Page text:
Sectioned ListView in Android

Sectioned ListView in Android

We wanted our iOS and Android apps to look as similar as possible while following UI design guidelines for each OS. You’ll notice that the Android calendar app, just like the iOS calendar app, uses a ListView with headers:

However, unlike the UITableView in iOS, these headers are not a built-in feature of the ListView class. You have to generate them manually! We searched online and found a number of solutions, but they were either too bulky or completely inelegant. So we set out to write our own.

The basic problem is that our data is stored in a tree, and the ListView expects a flat list. So we have to flatten our tree. Our model class stores the events in a SortedMap, where the keys are Date objects and the values are arrays of (custom) Event objects. (Note that in order for the flattened list to have a meaningful order, the tree must be implemented using a SortedMap.)

We want our headers to be the days, which are the keys in the tree. So they have to be present in the flattened list. The rows themselves will be Event objects.

For any given position in the flattened list, we have to know if it’s a header or an event, and we have to be able to access the related object in order to configure its cell. Also, we don’t want this index to take up much of the limited memory available on most Android devices.

Our solution was to first create a (very) simple class called RowPath that mimics NSIndexPath from iOS. Here’s the code:

private static class RowPath {
	private int section;
	private int row;
	public RowPath(int section, int row) {
		this.section = section;
		this.row = row;
	}
	public int getSection() { return section; }
	public int getRow() { return row; }
}

Next, each time our model’s tree changes, we rebuild a list of RowPath objects that serves as a flattened index of our tree. Here’s how:

private void rebuildRowPathIndex() {
	rowPathIndex = new ArrayList();
	for (int section=0;
			section < model.events().keySet().size();
			section++) {
		// rowPath indicating the header
		rowPathIndex.add(new RowPath(section, -1));
		// rowPaths indicating the events (actual rows)
		for (int row=0; row < model.events().get(model.events().sortedKeySet().get(section)).size(); row++) {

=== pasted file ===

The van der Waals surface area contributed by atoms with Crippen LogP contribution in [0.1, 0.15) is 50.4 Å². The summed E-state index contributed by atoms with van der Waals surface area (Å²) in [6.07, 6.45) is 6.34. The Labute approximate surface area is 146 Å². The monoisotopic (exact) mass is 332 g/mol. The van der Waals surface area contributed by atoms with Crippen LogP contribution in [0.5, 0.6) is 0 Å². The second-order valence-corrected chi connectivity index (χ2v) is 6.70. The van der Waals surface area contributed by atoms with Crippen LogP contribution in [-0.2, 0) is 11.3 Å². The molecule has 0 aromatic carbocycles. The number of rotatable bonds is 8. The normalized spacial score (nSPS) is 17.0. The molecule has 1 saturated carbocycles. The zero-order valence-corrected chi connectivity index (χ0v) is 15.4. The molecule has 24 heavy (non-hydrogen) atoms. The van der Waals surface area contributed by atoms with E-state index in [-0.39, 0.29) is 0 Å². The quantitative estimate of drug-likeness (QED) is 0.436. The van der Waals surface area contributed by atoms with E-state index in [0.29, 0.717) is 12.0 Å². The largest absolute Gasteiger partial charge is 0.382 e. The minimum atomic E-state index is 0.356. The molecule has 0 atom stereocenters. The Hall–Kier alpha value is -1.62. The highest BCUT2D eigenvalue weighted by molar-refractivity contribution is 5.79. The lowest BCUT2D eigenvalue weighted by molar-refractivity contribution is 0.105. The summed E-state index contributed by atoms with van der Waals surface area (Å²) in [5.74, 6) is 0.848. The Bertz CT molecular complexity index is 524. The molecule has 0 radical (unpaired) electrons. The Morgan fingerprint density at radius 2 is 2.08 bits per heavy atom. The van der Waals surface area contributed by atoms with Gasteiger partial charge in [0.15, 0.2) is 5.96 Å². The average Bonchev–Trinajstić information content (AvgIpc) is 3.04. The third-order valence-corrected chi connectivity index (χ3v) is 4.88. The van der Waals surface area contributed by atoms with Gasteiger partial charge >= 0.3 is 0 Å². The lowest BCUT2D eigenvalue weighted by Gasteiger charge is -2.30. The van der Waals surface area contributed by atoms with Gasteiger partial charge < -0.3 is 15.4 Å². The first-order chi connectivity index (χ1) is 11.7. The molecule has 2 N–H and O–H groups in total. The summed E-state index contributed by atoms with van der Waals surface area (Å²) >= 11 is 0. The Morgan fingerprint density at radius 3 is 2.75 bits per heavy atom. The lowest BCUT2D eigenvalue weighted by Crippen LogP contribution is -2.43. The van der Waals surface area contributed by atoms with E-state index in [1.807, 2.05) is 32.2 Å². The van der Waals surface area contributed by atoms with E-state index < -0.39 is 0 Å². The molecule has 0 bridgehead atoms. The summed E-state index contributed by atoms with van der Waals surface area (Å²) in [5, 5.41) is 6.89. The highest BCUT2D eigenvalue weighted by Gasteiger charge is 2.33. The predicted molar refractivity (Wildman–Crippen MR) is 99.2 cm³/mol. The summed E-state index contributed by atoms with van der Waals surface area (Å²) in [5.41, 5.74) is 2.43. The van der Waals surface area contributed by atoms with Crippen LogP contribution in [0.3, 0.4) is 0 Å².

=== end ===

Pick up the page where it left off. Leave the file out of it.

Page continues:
rowPathIndex.add(new RowPath(section, row));
		}
	}
}

Finally, we have a few convenience methods for working with these RowPaths:

private RowPath getRowPath(int position) {
	RowPath result;
	try {
		result = rowPathIndex.get(position);
	} catch (ArrayIndexOutOfBoundsException e) {
		result = null;
	}
	return result;
}

private Event getEventAtRowPath(RowPath rowPath) {
	return model.events().get(model.events().sortedKeySet().get(rowPath.getSection())).get(rowPath.getRow());
}

Now we can use this code in a custom subclass of ListAdapter. Our ListAdapter will return two kinds of views:

private static final int SECTION_HEADER_VIEW_TYPE = 0;
private static final int ROW_VIEW_TYPE = 1;

public int getViewTypeCount() {
	return 2;
}

public int getItemViewType(int position) {
	RowPath rowPath = getRowPath(position);
	if (rowPath.getRow() == -1) {
		return SECTION_HEADER_VIEW_TYPE;
	}
	else {
		return ROW_VIEW_TYPE;
	}
}

Here’s how we actually configure the views:

public View getView(int position, View convertView, ViewGroup parent) {
	RowPath rowPath = getRowPath(position);
	if (rowPath.getRow() == -1) {
		return getSectionHeaderView(rowPath, convertView, parent);
	}
	else {
		return getRowView(rowPath, convertView, parent);
	}
}

private static final DateFormat sectionHeaderFormatter = DateFormat.getDateInstance(DateFormat.LONG);
private View getSectionHeaderView(RowPath rowPath, View convertView, ViewGroup parent) {

	TextView tView;
	try {
		tView = (TextView)convertView;
	} catch (ClassCastException e) {
		tView = null;
	}
	if (tView == null) {
		LayoutInflater inflater = context.getLayoutInflater();
		tView = (TextView)inflater.inflate(sectionHeaderResource, parent, false);
	}
	tView.setText(sectionHeaderFormatter.format(model.events().sortedKeySet().get(rowPath.getSection())));
	return tView;
}

private static final DateFormat timeFormatter = DateFormat.getTimeInstance(DateFormat.SHORT);
private View getRowView(RowPath rowPath, View convertView, ViewGroup parent) {
	Event event = getEventAtRowPath(rowPath);
	View rootView;
	if (convertView != null) {
		rootView = convertView;
	}
	else {
		LayoutInflater inflater = context.getLayoutInflater();
		rootView = inflater.inflate(rowResource, parent, false);
	}
	TextView titleView = (TextView)(rootView.findViewById(R.id.cal_cell_title_tv));
	TextView timeView = (TextView)(rootView.findViewById(R.id.cal_cell_time_tv));
	TextView locationView = (TextView)(rootView.findViewById(R.id.cal_cell_location_tv));
	titleView.setText(event.getTitle() == null ? context.getString(R.string.no_title) : event.getTitle());
	if (event.isAllDay()) {
		timeView.setText(context.getString(R.string.all_day));
	}
	else {
		timeView.setText(timeFormatter.format(event.getStartTime())
				+ " " + context.getString(R.string.cal_time_joiner) + " "
				+ timeFormatter.format(event.getEndTime()));
	}
	locationView.setText(event.getLocation() == null ? "" : event.getLocation());
	return rootView;
}

And that’s how we did it! Here’s a screenshot of our finished product with test data shown.

This is not a complete listing of our code, but it should be enough to give you a general idea of how to implement this. If anyone is interested in more details or a complete listing of our code, please drop us an email!

2 Replies to “Sectioned ListView in Android”

Leave a Reply

Your email address will not be published. Required fields are marked *